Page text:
The black-haired woman stares enigmatically at an unseen object to her right, bearing a striking resemblance to the person depicted in Pierre-Auguste Renoir’s painting Gabrielwhich Sotheby’s recently valued between £100,000-150,000.
However, art connoisseurs disagree on whether the work, which belongs to a private Swiss collector, is genuine. Now artificial intelligence has stepped in to help resolve the dispute, and the computer has assumed it’s likely a real Renoir.
AI is increasingly being used to assess whether valuable works of art are real or fake. Earlier this month, Art Recognition, the Swiss company that developed the technology, announced that it had concluded that the only Titian in Switzerland – a work titled Evening Landscape with Couple, owned by Kunsthaus Zurich – was probably not painted. by the 16th century Venetian artist.
Still, art experts have warned that the AI is only as good as the paintings it’s trained on. If they are fake or contain parts that have been updated, it can add even more uncertainty.
Art Recognition was approached about Renoir, titled Portrait de femme (Gabrielle), named after The Wildenstein Plattner Institute – one of two institutes to publish a comprehensive list of all of Renoir’s known works of art, known as a catalogs raisonnés – refused to include it in his list.
The company used photographic reproductions of 206 authentic paintings by the French Impressionist to teach its algorithm about his style, which to human observers is characterized by broken brushstrokes and bold combinations of complementary colors. To increase precision, it also split the images into smaller chunks and showed them to the algorithm, training it on a selection of paintings by artists with a similar style who were active around the same time as Renoir.
Based on this assessment, it was concluded that there was an 80.58% chance that Portrait de femme (Gabrielle) was painted by Renoir.
Carina Popovici, CEO of Art Recognition, believes this ability to quantify the level of uncertainty is important. She said Monday at a meeting on the use of forensics and technology in the art trade at the Art Loss Register in London: “Art owners are often told by connoisseurs that it is their ‘impression’ or ‘intuition’ that a painting is real or no, which can be very frustrating. They really appreciate that we are more accurate.”
Encouraged by this result, the owner of the painting approached another Parisian group of experts, GP.F. Dauberville & Archives Bernheim-Jeune, which are its own catalog raisonnés of works by Renoir. After requesting a scientific analysis of the pigments in the painting, they too concluded that it was a genuine Renoir.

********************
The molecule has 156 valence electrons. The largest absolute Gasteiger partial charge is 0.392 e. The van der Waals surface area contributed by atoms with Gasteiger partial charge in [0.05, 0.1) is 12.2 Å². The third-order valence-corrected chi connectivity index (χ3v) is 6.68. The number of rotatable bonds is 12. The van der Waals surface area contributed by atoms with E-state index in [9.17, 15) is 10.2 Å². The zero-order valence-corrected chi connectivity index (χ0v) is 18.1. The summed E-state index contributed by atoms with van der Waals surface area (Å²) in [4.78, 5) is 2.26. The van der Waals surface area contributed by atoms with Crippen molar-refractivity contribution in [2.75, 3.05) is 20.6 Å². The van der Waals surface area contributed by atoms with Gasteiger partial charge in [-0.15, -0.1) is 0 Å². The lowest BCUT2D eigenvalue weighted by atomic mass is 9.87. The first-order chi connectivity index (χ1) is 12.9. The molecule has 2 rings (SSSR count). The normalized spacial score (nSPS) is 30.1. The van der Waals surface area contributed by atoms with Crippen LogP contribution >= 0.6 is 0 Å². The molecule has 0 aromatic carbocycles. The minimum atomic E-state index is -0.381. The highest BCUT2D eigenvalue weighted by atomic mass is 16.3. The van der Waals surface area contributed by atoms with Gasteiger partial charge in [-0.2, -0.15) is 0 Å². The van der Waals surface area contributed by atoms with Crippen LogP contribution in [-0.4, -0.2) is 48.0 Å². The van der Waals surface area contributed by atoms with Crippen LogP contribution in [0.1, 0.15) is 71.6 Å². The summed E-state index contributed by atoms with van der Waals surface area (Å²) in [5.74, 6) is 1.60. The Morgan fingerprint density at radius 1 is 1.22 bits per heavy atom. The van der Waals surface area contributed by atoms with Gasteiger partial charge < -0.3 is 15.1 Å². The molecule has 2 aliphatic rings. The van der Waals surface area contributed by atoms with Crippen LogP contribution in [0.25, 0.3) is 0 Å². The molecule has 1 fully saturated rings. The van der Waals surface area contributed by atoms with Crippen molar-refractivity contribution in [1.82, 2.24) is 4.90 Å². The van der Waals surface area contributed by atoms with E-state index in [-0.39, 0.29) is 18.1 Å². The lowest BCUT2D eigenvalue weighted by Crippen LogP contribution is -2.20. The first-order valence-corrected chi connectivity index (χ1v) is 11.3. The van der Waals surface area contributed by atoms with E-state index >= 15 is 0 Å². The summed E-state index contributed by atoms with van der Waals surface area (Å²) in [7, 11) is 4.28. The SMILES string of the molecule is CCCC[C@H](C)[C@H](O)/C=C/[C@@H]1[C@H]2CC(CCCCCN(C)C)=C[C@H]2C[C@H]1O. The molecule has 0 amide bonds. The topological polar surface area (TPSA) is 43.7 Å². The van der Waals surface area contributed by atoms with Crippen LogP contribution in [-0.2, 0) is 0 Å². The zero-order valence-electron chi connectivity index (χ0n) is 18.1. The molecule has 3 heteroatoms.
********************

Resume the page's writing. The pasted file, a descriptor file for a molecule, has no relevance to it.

Dr. Bendor Grosvenor, an art historian and presenter of BBC Four’s Britain’s Lost Masterpieces, was concerned that such technologies would devalue the contribution of experts in assessing a work of art’s authenticity.
“Until now, the methods used to ‘train’ the AI programs and the fact that they say they can judge an attribution based only on an iPhone photo are not impressive,” he said.
“The technology is particularly weak in its inability to take into account the condition of a painting – so many Old Master paintings are damaged and disfigured by layers of dirt and overpaint, making it difficult without forensic inspection to distinguish what is and what is not original is.
“If an appraiser of human art offered to provide a ‘certificate of authenticity’ costing thousands of dollars, based on nothing more than an iPhone photo and a partial knowledge of an artist’s body of work, they would be laughed at. “
Popovici agreed that the quality of the training dataset was essential, saying they made every effort to ensure they only use photos of authentic artwork. So far, they’ve trained their AI to recognize about 300 artists, including most of the French Impressionists and Old Masters.
“We understand that those in the know might feel threatened by this technology, but we’re not trying to get rid of them,” Popovici said.
“We really want to give them the opportunity to use this system to help them make a decision, maybe in cases where they’re not so sure. But for that to happen, they have to be open to this technology.”
Julian Radcliffe, the chair of the Art Loss Register, which maintains the world’s largest private database of stolen art, antiques and collectibles, said: “Artificial intelligence is playing an increasing role in helping authenticate art, but it needs to be linked to the expertise of connoisseurs who specialize in the artist, established science such as pigment analysis and provenance research.
“The advantage lies in the ability to provide yes/no answers to, for example, pattern analysis or matching, and to continuously improve, but the work must be interpreted by a human being who must have asked the right question.
“The quest for absolute certainty in authentication has not been and may never be reached – but we are getting closer.”